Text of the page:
Frank correspondence with The Queen and the Head of Constitutional Policy
The Queen at Buckingham Palace, shortly after being crowned.
Image: Old UK Photos
It must be clear to almost everyone that Britain is in dire straits.
Under the British Constitution we are supposed to have a Sovereign who checks the power of an arrogantly misguided Parliament and defends our liberties and laws under the British Constitution.
Instead we are told that the Sovereign has no constitutional responsibility to prevent Parliament from signing up to an unconstitutional treaty that will place Britain under foreign domination.
Last year I wrote to The Queen, whose life-long covenant with the British people under the British Constitution is to defend the people's liberties, laws and customs. A series of letters resulted, with the Ministry of Justice (MOJ) contributing their misinformed views of the British Constitution and the role of The Queen.
In late January I received another letter, this time from the MOJ's Eirian Walsh Atkins, Head of Constitutional Policy, correcting the first MOJ letter and making one momentous constitutional admission - the Bill of Rights and Act of Settlement are written parts of the British Constitution.
What Ms Atkins failed to note was also significant. And, to my astonishment, Ms Atkins made completely erroneous statements about The Queen's constitutional role.
That letter appears in the continuation of this post.
On the 16th of February I responded bluntly to The Queen, quoting Ms Atkins and laying out the implications for the Monarchy and Britain. I reiterated my original and still unanswered questions. My letter follows. I have inserted red subheads for those who prefer an overview -
DAVID F. ABBOTT MD MRCP
Winchester S021 2BL
16 February 2009
Her Majesty The Queen
London SW1A 1AA
I wrote to Your Majesty on 8 December about serious Constitutional issues.
At Your Majesty's request, Mrs Bonici forwarded my letter to the Ministry of Justice. The response of the Ministry of Justice concerns me greatly. It appears that the Ministry of Justice neither comprehends the British Constitution nor Your Majesty's Constitutional role.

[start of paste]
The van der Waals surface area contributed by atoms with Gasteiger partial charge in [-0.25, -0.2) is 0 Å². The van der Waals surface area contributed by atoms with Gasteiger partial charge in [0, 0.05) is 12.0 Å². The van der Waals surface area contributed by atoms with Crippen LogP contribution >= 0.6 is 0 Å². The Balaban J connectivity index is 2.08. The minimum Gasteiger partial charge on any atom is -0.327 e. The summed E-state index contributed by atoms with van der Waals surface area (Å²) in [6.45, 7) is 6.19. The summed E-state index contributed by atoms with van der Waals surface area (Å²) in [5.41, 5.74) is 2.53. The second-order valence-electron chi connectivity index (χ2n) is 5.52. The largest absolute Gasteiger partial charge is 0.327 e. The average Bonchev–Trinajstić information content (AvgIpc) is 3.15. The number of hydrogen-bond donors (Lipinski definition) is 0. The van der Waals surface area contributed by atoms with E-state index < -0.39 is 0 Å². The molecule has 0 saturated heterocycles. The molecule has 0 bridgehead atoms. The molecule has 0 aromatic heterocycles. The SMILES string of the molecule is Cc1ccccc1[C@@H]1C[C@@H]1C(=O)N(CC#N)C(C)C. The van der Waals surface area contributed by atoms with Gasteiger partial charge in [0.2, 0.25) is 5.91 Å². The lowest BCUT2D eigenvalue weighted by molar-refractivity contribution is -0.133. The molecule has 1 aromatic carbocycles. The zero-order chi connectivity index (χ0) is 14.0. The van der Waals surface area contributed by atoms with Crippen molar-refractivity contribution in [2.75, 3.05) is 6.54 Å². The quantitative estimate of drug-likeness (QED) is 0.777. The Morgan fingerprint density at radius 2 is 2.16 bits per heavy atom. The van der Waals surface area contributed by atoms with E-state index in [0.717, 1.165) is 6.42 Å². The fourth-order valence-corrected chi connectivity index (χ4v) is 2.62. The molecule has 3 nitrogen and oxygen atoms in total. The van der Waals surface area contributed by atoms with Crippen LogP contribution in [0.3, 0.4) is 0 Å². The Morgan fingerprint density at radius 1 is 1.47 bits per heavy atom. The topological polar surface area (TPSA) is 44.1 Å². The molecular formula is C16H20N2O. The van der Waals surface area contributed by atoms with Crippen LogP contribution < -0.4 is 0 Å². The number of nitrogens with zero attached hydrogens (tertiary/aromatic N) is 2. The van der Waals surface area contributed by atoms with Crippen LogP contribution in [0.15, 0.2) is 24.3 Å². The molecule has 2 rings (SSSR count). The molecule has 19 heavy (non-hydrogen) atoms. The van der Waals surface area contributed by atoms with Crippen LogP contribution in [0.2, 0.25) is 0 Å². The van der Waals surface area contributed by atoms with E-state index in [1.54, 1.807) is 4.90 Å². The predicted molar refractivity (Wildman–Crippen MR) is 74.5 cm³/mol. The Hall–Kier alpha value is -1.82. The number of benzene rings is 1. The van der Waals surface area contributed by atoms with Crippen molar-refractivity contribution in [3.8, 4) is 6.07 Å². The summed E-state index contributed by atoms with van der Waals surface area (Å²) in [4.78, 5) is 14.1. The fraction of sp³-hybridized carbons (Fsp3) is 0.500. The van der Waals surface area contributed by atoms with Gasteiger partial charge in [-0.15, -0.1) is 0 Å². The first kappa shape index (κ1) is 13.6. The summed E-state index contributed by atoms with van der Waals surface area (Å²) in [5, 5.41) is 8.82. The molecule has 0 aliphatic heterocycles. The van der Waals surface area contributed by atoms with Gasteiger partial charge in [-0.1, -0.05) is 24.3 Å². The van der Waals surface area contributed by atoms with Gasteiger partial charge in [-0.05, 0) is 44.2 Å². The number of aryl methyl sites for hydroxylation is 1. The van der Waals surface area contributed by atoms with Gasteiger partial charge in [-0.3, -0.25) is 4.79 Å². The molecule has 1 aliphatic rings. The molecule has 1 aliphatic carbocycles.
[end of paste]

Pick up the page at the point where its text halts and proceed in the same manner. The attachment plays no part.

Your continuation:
Head of Constitutional Policy admits that parts of British Constitution are written
On 27 January 2009, I received a reply from Ms Eirian Walsh Atkins who is the Head of Constitutional Policy. She stated: "You are right to point out that parts of the British Constitution are written and we can confirm that statutes that you mention such as the Bill of Rights 1688/9 and Act of Settlement 1701 are some of the many statutes that make up our uncodified constitution".
Ms Atkins failed to mention either the Coronation Oath or Magna Carta as written parts of our Constitution. Some people have forgotten the significance of the Coronation Oath and Magna Carta, but we should not like to think that the Head of Constitutional Policy is one of them.
Your Majesty will understand that the Coronation Oath and Magna Carta were not originally parliamentary statutes, so Parliament may be inclined to overlook them. However, their Constitutional significance has been recognised for centuries.
Constitutional significance of the Coronation according to 2nd Baron Wakehurst
Your Majesty's Coronation was a momentous occasion for all your people. I can still vividly remember watching Your Majesty on television. Recently I was reminded of that day by the film Long to Reign Over Us, which is currently available on the Royal Channel. There John de Vere Loder, 2nd Baron Wakehurst, KG, GCMG, describes the constitutional importance of the Coronation:"When She is anointed with the consecrated oil, when She takes into her hands the orb, the sceptre, and all the other symbols of royalty, such as the sword, the bracelets, the spurs, and when homage is paid in the form prescribed by the traditions of a thousand years, Her people are pledging themselves on their part to honour the Sovereignty of the nation in Her person and to work with Her in maintaining the Constitution that She has taken her oath to support".
Indispensable Magna Carta
The Constitution that Your Majesty swore to support before God in covenant with your people includes Magna Carta. Winston Churchill wrote about our Great Charter: "In subsequent ages when the state swollen with its own authority has attempted to ride roughshod over the rights and liberties of the people it is to this doctrine that appeal has again and again been made and never as yet without success".
The Americans, who borrowed much from our own dear Constitution, call Magna Carta the foundation of the US Constitution and of their liberty. There are many reasons for this, but one reason in particular: The right to trial by jury and the jury's right to return a not guilty verdict even if it runs counter to statute law is a bulwark against tyranny. The people have the power to decide that a law is unjust, as they did in the famous case of William Penn in 1670. Consequently the power of the state is limited and statute law cannot become despotic. This is one of the Constitutional mechanisms that have defended our liberty for nearly one thousand years.
EU's Corpus Juris eliminates our essential rights and protections